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I came across this clause on my UK deputation letter.

Notice Period:
Your secondment may be terminated by you or XXXXXX America giving 30 days notice to the other. On termination of your secondment you will continue to be employed by XXXXXX North America on the terms of your contract of employment with XXXXXX North America.

By my North America contract, the notice period is 2 months.

Does this mean I have to serve a total of 3 months in notices upon resignation?

Also, the Flight back to North America from the UK will be paid by XXXXXX at the end of your seccondment.

My problem is, I'm relocating to start a new job in France (6 months from now) and I'd rather catch a plane from the UK than California. My employer has a bad habit of screwing with the people who leave (like force them to work extra days) and I have to plan this to work with my Apartment Lease.

closed as off-topic by Jane S, Vietnhi Phuvan, keshlam, Masked Man, scaaahu Jul 27 '15 at 5:26

This question appears to be off-topic. The users who voted to close gave this specific reason:

  • "Questions seeking advice on company-specific regulations, agreements, or policies should be directed to your manager or HR department. Questions that address only a specific company or position are of limited use to future visitors. Questions seeking legal advice should be directed to legal professionals. For more information, click here." – Jane S, Vietnhi Phuvan, keshlam, Masked Man, scaaahu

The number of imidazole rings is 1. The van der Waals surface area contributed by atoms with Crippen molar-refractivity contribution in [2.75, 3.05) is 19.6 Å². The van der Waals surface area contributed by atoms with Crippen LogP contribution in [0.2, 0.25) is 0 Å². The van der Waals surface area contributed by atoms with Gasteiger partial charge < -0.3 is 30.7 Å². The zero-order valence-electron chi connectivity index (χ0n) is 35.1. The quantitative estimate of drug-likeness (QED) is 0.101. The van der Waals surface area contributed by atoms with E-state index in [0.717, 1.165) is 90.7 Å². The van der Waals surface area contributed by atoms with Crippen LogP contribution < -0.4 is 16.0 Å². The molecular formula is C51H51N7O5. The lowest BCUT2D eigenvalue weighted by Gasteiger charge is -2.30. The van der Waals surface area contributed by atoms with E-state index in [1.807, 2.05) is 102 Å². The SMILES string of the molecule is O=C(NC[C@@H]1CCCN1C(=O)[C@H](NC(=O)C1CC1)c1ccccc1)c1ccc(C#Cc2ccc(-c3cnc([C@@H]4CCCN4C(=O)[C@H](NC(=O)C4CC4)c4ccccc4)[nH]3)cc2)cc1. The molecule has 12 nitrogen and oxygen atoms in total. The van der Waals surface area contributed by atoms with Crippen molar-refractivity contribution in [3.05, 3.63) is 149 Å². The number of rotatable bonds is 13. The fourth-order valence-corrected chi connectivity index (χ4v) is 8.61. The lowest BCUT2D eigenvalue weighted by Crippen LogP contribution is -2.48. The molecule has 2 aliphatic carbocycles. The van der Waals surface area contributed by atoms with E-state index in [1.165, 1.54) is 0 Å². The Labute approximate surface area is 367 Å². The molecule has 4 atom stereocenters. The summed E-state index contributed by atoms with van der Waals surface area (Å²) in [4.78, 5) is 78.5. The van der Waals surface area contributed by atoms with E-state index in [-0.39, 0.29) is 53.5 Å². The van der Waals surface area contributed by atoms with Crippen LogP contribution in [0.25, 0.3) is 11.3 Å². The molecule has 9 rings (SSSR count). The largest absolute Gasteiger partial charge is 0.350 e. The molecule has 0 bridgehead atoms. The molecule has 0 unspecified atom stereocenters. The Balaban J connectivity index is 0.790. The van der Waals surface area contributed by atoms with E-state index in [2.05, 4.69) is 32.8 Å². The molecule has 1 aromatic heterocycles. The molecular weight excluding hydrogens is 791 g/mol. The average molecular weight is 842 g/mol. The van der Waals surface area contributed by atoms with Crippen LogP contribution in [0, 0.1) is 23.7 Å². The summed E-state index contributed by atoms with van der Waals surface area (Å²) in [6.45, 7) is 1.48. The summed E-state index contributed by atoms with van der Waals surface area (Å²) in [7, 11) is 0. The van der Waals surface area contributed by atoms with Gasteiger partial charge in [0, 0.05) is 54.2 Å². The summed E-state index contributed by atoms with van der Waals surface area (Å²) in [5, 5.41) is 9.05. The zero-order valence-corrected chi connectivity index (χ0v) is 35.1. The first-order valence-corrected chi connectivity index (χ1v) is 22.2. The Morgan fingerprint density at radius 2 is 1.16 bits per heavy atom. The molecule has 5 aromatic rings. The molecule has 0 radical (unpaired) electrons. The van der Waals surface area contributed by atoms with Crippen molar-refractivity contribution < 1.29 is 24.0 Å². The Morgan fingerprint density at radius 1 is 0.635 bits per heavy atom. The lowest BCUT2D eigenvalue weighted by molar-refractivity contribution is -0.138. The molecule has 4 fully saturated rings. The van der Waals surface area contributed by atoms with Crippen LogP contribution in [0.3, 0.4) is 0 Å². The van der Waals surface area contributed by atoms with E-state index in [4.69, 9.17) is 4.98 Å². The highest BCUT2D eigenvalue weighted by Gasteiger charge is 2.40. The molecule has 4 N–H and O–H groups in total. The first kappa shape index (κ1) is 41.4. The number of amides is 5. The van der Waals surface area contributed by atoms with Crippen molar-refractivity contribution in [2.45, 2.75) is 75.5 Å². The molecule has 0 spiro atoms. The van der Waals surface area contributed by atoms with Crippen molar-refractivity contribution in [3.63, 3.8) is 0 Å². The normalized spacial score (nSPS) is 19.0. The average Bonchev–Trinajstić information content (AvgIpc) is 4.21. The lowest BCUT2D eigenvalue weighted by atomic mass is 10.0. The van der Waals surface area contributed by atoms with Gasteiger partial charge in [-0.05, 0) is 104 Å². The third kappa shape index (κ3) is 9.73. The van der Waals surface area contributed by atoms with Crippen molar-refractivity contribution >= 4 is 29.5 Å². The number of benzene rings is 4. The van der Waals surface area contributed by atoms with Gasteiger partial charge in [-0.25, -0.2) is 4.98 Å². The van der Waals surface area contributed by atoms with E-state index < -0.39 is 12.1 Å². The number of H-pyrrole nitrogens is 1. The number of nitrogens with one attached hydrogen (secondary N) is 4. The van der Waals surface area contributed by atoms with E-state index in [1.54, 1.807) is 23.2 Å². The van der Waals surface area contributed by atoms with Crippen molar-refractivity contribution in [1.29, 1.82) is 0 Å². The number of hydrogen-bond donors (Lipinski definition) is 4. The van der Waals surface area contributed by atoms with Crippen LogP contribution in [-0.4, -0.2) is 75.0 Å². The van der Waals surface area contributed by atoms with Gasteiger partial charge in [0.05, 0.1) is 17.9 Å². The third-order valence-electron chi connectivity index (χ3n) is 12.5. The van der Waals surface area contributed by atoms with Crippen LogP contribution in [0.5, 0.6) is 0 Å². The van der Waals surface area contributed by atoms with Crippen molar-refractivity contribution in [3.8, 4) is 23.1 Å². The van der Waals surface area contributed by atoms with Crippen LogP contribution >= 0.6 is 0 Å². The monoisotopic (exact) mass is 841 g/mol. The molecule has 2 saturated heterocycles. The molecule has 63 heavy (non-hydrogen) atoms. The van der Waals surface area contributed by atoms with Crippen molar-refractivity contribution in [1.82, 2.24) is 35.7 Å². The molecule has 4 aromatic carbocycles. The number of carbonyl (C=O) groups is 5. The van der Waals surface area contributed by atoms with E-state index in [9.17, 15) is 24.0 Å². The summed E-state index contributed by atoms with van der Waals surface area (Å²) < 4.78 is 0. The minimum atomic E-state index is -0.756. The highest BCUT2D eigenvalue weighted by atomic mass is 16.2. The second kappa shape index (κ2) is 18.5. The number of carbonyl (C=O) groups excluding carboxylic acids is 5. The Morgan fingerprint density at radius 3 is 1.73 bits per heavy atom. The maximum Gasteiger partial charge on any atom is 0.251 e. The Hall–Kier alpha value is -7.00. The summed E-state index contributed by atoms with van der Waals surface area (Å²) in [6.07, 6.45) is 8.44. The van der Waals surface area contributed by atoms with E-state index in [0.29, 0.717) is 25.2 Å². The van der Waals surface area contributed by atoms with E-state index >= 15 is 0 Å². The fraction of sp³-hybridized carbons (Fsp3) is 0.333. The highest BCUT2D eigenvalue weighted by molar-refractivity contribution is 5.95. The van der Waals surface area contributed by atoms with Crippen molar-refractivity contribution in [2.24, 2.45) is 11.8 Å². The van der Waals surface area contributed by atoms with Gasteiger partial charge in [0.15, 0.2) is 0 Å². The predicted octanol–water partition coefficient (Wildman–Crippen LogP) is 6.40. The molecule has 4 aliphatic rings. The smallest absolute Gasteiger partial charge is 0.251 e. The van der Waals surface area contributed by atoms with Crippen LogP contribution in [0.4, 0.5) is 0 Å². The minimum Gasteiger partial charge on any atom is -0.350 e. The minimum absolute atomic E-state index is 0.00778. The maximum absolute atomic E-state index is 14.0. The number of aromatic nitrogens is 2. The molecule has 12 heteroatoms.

If this question can be reworded to fit the rules in the help center, please edit the question.

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    You probably need to talk to HR or to a lawyer. We don't have access to your agreements nor your company's policy. Voting to close. – Jane S Jul 26 '15 at 22:01
  • That's the only clause on the contract and company policy on resignation/notice. I could talk to a lawyer, but not to my HR. They're the reason I have to change jobs. – Rayraegah Jul 26 '15 at 22:05
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    Then talk to a lawyer. It's a lot more straightforward, less subject to misinterpretation and cheaper to set your feelings aside and clarify with HR instead of fleeing from them, though. Use the money saved to go on a date. Voting to close because you are asking us to interpret a legal agreement, the totality of which we haven't read and because we never put up a shingle claiming legal expertise. – Vietnhi Phuvan Jul 26 '15 at 22:55
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Its two months the secondment notice obviously would run in parallel.

  • I would hope that this is the correct interpretation. I wouldn't count on it. Ask HR to clarify; that's part of their job... or if you're really terrified of giving any hint that you're considering leaving, take a complete copy of that paperwork to a lawyer. – keshlam Jul 27 '15 at 2:23
  • Just heard back from the lawyer's office. He said the same thing you did, except that yours was free and his was £475 per hour. I'm not terrified of the HR; I just don't want the slightest hint of my resignation yet. – Rayraegah Jul 27 '15 at 6:43

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